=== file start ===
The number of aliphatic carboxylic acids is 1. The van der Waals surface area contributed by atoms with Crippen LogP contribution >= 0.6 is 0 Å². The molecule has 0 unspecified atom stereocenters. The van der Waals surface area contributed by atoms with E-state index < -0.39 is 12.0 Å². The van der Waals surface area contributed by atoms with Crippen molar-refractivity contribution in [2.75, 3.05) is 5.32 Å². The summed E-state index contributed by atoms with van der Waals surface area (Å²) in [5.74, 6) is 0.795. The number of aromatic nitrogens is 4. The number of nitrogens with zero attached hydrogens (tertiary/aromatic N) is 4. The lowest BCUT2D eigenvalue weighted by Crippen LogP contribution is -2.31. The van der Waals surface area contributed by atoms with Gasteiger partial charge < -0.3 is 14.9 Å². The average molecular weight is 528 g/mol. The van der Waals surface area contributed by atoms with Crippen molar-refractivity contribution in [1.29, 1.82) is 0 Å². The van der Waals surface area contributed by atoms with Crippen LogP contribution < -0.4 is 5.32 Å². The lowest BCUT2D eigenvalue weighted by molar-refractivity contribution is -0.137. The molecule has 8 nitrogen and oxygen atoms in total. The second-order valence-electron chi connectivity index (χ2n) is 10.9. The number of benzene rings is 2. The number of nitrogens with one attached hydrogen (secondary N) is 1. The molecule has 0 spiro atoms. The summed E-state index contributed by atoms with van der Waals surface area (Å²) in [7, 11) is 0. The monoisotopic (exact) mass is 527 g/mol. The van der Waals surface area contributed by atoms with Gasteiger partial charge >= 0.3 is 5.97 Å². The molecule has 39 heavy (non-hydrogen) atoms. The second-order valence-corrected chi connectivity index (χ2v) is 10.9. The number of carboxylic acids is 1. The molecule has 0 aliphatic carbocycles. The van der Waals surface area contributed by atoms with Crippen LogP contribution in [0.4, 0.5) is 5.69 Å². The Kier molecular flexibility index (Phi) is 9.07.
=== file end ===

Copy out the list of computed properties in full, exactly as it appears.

The number of aliphatic carboxylic acids is 1. The van der Waals surface area contributed by atoms with Crippen LogP contribution >= 0.6 is 0 Å². The molecule has 0 unspecified atom stereocenters. The van der Waals surface area contributed by atoms with E-state index < -0.39 is 12.0 Å². The van der Waals surface area contributed by atoms with Crippen molar-refractivity contribution in [2.75, 3.05) is 5.32 Å². The summed E-state index contributed by atoms with van der Waals surface area (Å²) in [5.74, 6) is 0.795. The number of aromatic nitrogens is 4. The number of nitrogens with zero attached hydrogens (tertiary/aromatic N) is 4. The lowest BCUT2D eigenvalue weighted by Crippen LogP contribution is -2.31. The van der Waals surface area contributed by atoms with Gasteiger partial charge < -0.3 is 14.9 Å². The average molecular weight is 528 g/mol. The van der Waals surface area contributed by atoms with Crippen molar-refractivity contribution in [1.29, 1.82) is 0 Å². The van der Waals surface area contributed by atoms with Crippen LogP contribution < -0.4 is 5.32 Å². The lowest BCUT2D eigenvalue weighted by molar-refractivity contribution is -0.137. The molecule has 8 nitrogen and oxygen atoms in total. The second-order valence-electron chi connectivity index (χ2n) is 10.9. The number of benzene rings is 2. The number of nitrogens with one attached hydrogen (secondary N) is 1. The molecule has 0 spiro atoms. The summed E-state index contributed by atoms with van der Waals surface area (Å²) in [7, 11) is 0. The monoisotopic (exact) mass is 527 g/mol. The van der Waals surface area contributed by atoms with Gasteiger partial charge >= 0.3 is 5.97 Å². The molecule has 39 heavy (non-hydrogen) atoms. The second-order valence-corrected chi connectivity index (χ2v) is 10.9. The number of carboxylic acids is 1. The molecule has 0 aliphatic carbocycles. The van der Waals surface area contributed by atoms with Crippen LogP contribution in [0.4, 0.5) is 5.69 Å². The Kier molecular flexibility index (Phi) is 9.07.